Medication-Assisted Treatment or MAT in the United States typically blends therapeutic counseling with medication management. MAT was most often used for opioid addiction in the past. More recently it has also proven effective for alcoholism and other substance abuse disorders (SUDs). The results achieved by MAT patients are impressive. Patients in MAT programs are up to 3 times as likely to remain in treatment and recovery. (1)
While MAT is a valuable and effective treatment tool, there are some misunderstandings about how these programs work and what their purpose is. There are a number of goals with an MAT program and which ones are emphasized will depend on the patients needs. For example, someone who has been abusing heroin for 10 years and engaging in dangerous behavior has different needs than a pain management patient who has been addicted for less than a year might. An elderly alcoholic will need a different program than a young person abusing benzodiazepines.
For a chronic relapse patient engaged in dangerous behaviors, harm reduction may be at the forefront of their treatment. At least in the beginning, it’s about getting that patient away from immediate danger. They may remain in an MAT program for a year or much longer perhaps. A patient with a milder use pattern and more stable recovery may only participate in MAT treatment for a few months. Ultimately the length of Medication Assisted Treatment is determined by the needs of the patient. The clinician will evaluate them and a treatment plan will be crafted to give them the best possible chance for success in recovery.
Medication-Assisted Treatment is Not a Cure for Addiction
Medication Assisted Treatment should not be seen as a cure for addiction. Rather it is a means to an end. Changing one’s lifestyle to include and practice the principles of recovery for life is the desired outcome. MAT is a tool to help people achieve this by controlling cravings and other unpleasant symptoms which often lead to relapse in early recovery. A sound MAT treatment plan should include counseling and therapy with goal setting. It may include medications for a co-occurring disorder such as depression or anxiety along with medications to abate cravings or withdrawal symptoms. The amount and frequency of therapy may change over time. Medications will usually be adjusted as well.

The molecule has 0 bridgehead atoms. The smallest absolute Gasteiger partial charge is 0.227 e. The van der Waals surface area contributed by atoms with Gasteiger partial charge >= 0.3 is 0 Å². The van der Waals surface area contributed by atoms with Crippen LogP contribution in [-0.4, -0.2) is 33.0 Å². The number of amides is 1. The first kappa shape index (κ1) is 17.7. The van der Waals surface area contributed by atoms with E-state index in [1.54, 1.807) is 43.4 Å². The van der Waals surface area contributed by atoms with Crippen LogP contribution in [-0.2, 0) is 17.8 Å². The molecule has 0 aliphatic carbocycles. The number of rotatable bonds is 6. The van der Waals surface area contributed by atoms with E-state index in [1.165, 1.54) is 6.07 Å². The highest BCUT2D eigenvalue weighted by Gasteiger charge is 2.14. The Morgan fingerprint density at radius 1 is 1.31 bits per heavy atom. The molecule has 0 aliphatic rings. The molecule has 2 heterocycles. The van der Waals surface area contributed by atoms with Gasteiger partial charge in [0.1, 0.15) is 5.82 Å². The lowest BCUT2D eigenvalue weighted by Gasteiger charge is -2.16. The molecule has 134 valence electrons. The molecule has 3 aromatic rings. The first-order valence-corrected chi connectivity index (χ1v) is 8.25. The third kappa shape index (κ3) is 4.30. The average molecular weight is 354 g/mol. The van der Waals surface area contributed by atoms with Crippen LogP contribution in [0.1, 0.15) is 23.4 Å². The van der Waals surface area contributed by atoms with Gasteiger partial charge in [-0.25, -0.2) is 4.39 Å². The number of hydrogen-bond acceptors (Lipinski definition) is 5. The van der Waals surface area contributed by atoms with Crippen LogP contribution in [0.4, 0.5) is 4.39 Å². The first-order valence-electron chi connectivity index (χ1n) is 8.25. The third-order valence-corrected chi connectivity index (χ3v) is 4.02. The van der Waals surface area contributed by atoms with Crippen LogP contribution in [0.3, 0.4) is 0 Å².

It may be helpful to understand Medication Assisted Treatment as part of an overall plan for managing a substance use disorder. The most robust treatment plans usually include several elements. Most patients will want to complete MAT after a period of time they have discussed with their care provider. No one should ever be shamed for using MAT as a tool in their recovery. The best way to approach MAT for most patients is with an open mind. Rely on the specialists to advise you on how to proceed rather than beginning with a pre-conceived notion of just how long you’re going to participate in the program. MAT can be a valuable tool in your recovery if you have not yet begun treatment. It can provide essential “breathing room” to give you time to build a solid foundation for a lifetime of sober living.
If you have any questions about how Medication Assisted Treatment works, you are invited to give us a call or jump on the chat. We will be happy to explain all of the treatment options for you and how MAT may fit into your recovery plan.